In five weeks Microsoft will end support for Windows XP. It’s about time: At 13 years old, XP is ancient for an operating system. The problem is that a lot of computers are still running XP, and come April those machines will no longer receive security updates. But how many computers can it really be, right? Maybe everyone is just worried about some scraggly legacy tail on the end of the bell curve. Oh, it’s 30 percent of total operating system market share worldwide? That’s a lot.
Though XP market share has declined since Microsoft announced it would end support (it was at almost 39 percent this time last year according to Net Market Share), it actually reanimated briefly in recent weeks: In January it was at 29.3 percent, and in February it hopped up to 29.53 percent. (Windows 7, which is almost five years old itself, has been hovering around 47 percent lately, whereas Microsoft’s latest operating systems, Windows 8 and 8.1, have about 10 percent between them.) Microsoft has been trying to get users to migrate away from XP with tools like “Am I Running XP?” which tells you whether the operating system on the computer you’re using is XP and then shows the countdown to the end of XP support.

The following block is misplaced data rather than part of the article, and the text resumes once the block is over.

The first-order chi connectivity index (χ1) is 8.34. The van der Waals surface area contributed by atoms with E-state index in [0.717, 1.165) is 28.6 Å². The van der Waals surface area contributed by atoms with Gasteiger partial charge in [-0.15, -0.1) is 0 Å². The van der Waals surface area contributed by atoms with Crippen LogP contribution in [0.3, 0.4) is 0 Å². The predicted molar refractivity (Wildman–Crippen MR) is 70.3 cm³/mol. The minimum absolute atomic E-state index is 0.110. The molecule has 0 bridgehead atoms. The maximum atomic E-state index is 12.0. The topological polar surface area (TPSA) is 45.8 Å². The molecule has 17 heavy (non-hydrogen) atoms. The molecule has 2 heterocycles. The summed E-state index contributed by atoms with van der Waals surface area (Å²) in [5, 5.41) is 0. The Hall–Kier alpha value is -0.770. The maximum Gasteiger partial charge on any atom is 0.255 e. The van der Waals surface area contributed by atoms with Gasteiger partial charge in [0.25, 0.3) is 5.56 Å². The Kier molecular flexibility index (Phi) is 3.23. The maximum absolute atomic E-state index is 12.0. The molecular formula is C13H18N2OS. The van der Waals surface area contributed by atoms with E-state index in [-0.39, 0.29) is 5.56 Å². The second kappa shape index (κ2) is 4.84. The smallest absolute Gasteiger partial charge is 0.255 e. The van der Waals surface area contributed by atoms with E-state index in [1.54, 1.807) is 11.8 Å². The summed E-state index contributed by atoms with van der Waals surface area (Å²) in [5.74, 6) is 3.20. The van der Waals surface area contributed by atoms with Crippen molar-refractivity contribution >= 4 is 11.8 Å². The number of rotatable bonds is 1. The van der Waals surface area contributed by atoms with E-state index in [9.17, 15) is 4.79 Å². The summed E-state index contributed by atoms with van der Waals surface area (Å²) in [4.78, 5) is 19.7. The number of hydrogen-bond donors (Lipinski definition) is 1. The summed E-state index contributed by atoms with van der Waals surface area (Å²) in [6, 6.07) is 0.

The explanation for XP’s unprecedented longevity has to do with its strength as a product, extremely widespread corporate enterprise adoption, continued adoption during the failed Vista years (2007 to 2009), and enduring appeal compared with Microsoft’s newer offerings. Though Windows 7 was pretty much fine, and Windows 8 is actually strong, XP has always seemed rock solid. Technology evolves at such a rapid pace because new capabilities and features are appealing enough to eclipse older innovations. Unless they aren’t. The operating systems Microsoft has released since XP clearly haven’t been enticing enough to motivate 30 percent of all computer users to switch. But with 33 days to go until support ends, it’s time for a mass exodus.